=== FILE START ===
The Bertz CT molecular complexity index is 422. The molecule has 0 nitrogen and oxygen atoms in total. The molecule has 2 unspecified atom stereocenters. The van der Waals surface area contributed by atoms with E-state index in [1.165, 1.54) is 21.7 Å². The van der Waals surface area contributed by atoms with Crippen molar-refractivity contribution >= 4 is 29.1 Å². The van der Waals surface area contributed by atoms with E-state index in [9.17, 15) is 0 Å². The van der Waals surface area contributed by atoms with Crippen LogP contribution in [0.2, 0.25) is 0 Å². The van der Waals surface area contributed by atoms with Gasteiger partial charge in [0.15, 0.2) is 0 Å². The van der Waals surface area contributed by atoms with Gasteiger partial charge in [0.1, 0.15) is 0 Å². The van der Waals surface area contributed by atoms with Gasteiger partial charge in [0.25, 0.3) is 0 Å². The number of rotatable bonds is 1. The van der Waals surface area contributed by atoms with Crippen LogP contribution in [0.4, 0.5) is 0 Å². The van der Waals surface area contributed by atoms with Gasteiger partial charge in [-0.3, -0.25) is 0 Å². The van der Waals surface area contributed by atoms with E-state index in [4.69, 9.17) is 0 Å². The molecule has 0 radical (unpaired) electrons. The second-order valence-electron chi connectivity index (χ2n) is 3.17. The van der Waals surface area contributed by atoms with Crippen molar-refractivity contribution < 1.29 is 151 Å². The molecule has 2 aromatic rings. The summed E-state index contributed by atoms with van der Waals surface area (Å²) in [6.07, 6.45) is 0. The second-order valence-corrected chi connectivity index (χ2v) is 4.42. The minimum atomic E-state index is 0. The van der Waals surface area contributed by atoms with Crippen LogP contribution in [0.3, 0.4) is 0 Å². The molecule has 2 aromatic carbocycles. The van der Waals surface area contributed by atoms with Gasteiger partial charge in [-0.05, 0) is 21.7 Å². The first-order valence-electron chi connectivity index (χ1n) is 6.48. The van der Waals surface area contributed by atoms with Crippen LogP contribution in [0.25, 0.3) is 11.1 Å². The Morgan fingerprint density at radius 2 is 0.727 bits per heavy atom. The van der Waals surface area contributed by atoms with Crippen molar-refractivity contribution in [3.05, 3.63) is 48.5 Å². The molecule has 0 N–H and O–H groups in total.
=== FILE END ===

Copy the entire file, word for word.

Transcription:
The Bertz CT molecular complexity index is 422. The molecule has 0 nitrogen and oxygen atoms in total. The molecule has 2 unspecified atom stereocenters. The van der Waals surface area contributed by atoms with E-state index in [1.165, 1.54) is 21.7 Å². The van der Waals surface area contributed by atoms with Crippen molar-refractivity contribution >= 4 is 29.1 Å². The van der Waals surface area contributed by atoms with E-state index in [9.17, 15) is 0 Å². The van der Waals surface area contributed by atoms with Crippen LogP contribution in [0.2, 0.25) is 0 Å². The van der Waals surface area contributed by atoms with Gasteiger partial charge in [0.15, 0.2) is 0 Å². The van der Waals surface area contributed by atoms with Gasteiger partial charge in [0.1, 0.15) is 0 Å². The van der Waals surface area contributed by atoms with Gasteiger partial charge in [0.25, 0.3) is 0 Å². The number of rotatable bonds is 1. The van der Waals surface area contributed by atoms with Crippen LogP contribution in [0.4, 0.5) is 0 Å². The van der Waals surface area contributed by atoms with Gasteiger partial charge in [-0.3, -0.25) is 0 Å². The van der Waals surface area contributed by atoms with E-state index in [4.69, 9.17) is 0 Å². The molecule has 0 radical (unpaired) electrons. The second-order valence-electron chi connectivity index (χ2n) is 3.17. The van der Waals surface area contributed by atoms with Crippen molar-refractivity contribution < 1.29 is 151 Å². The molecule has 2 aromatic rings. The summed E-state index contributed by atoms with van der Waals surface area (Å²) in [6.07, 6.45) is 0. The second-order valence-corrected chi connectivity index (χ2v) is 4.42. The minimum atomic E-state index is 0. The van der Waals surface area contributed by atoms with Crippen LogP contribution in [0.3, 0.4) is 0 Å². The molecule has 2 aromatic carbocycles. The van der Waals surface area contributed by atoms with Gasteiger partial charge in [-0.05, 0) is 21.7 Å². The first-order valence-electron chi connectivity index (χ1n) is 6.48. The van der Waals surface area contributed by atoms with Crippen LogP contribution in [0.25, 0.3) is 11.1 Å². The Morgan fingerprint density at radius 2 is 0.727 bits per heavy atom. The van der Waals surface area contributed by atoms with Crippen molar-refractivity contribution in [3.05, 3.63) is 48.5 Å². The molecule has 0 N–H and O–H groups in total.